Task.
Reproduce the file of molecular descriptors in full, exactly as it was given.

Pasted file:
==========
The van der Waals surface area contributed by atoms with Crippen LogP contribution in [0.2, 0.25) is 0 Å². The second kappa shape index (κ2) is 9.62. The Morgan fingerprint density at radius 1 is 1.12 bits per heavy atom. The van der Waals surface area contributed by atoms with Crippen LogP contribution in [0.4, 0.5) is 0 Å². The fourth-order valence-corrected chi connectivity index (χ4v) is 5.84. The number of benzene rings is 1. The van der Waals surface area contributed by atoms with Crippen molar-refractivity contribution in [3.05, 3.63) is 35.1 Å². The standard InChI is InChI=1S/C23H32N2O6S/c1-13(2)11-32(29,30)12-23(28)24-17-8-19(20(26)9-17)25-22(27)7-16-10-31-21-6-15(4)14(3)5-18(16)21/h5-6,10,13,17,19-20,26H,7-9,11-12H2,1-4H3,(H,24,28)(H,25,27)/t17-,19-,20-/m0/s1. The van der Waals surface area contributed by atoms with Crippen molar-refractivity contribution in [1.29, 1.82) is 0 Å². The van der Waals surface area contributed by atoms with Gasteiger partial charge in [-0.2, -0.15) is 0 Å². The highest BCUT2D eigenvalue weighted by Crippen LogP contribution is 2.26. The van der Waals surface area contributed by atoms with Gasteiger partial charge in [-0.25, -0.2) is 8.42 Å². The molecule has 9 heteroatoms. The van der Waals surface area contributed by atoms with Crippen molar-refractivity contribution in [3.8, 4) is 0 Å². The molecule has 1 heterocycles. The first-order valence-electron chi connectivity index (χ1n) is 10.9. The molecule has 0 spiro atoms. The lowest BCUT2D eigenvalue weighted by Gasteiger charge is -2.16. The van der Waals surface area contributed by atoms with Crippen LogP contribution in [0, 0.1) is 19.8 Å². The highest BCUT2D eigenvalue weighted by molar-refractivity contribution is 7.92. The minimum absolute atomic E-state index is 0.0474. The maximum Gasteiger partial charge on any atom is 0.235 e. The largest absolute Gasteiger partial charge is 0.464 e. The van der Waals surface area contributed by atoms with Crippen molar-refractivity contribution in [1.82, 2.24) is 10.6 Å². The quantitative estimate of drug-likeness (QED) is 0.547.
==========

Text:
The van der Waals surface area contributed by atoms with Crippen LogP contribution in [0.2, 0.25) is 0 Å². The second kappa shape index (κ2) is 9.62. The Morgan fingerprint density at radius 1 is 1.12 bits per heavy atom. The van der Waals surface area contributed by atoms with Crippen LogP contribution in [0.4, 0.5) is 0 Å². The fourth-order valence-corrected chi connectivity index (χ4v) is 5.84. The number of benzene rings is 1. The van der Waals surface area contributed by atoms with Crippen molar-refractivity contribution in [3.05, 3.63) is 35.1 Å². The standard InChI is InChI=1S/C23H32N2O6S/c1-13(2)11-32(29,30)12-23(28)24-17-8-19(20(26)9-17)25-22(27)7-16-10-31-21-6-15(4)14(3)5-18(16)21/h5-6,10,13,17,19-20,26H,7-9,11-12H2,1-4H3,(H,24,28)(H,25,27)/t17-,19-,20-/m0/s1. The van der Waals surface area contributed by atoms with Crippen molar-refractivity contribution in [1.29, 1.82) is 0 Å². The van der Waals surface area contributed by atoms with Gasteiger partial charge in [-0.2, -0.15) is 0 Å². The highest BCUT2D eigenvalue weighted by Crippen LogP contribution is 2.26. The van der Waals surface area contributed by atoms with Gasteiger partial charge in [-0.25, -0.2) is 8.42 Å². The molecule has 9 heteroatoms. The van der Waals surface area contributed by atoms with Crippen molar-refractivity contribution in [3.8, 4) is 0 Å². The molecule has 1 heterocycles. The first-order valence-electron chi connectivity index (χ1n) is 10.9. The molecule has 0 spiro atoms. The lowest BCUT2D eigenvalue weighted by Gasteiger charge is -2.16. The van der Waals surface area contributed by atoms with Crippen LogP contribution in [0, 0.1) is 19.8 Å². The highest BCUT2D eigenvalue weighted by molar-refractivity contribution is 7.92. The minimum absolute atomic E-state index is 0.0474. The maximum Gasteiger partial charge on any atom is 0.235 e. The largest absolute Gasteiger partial charge is 0.464 e. The van der Waals surface area contributed by atoms with Crippen molar-refractivity contribution in [1.82, 2.24) is 10.6 Å². The quantitative estimate of drug-likeness (QED) is 0.547.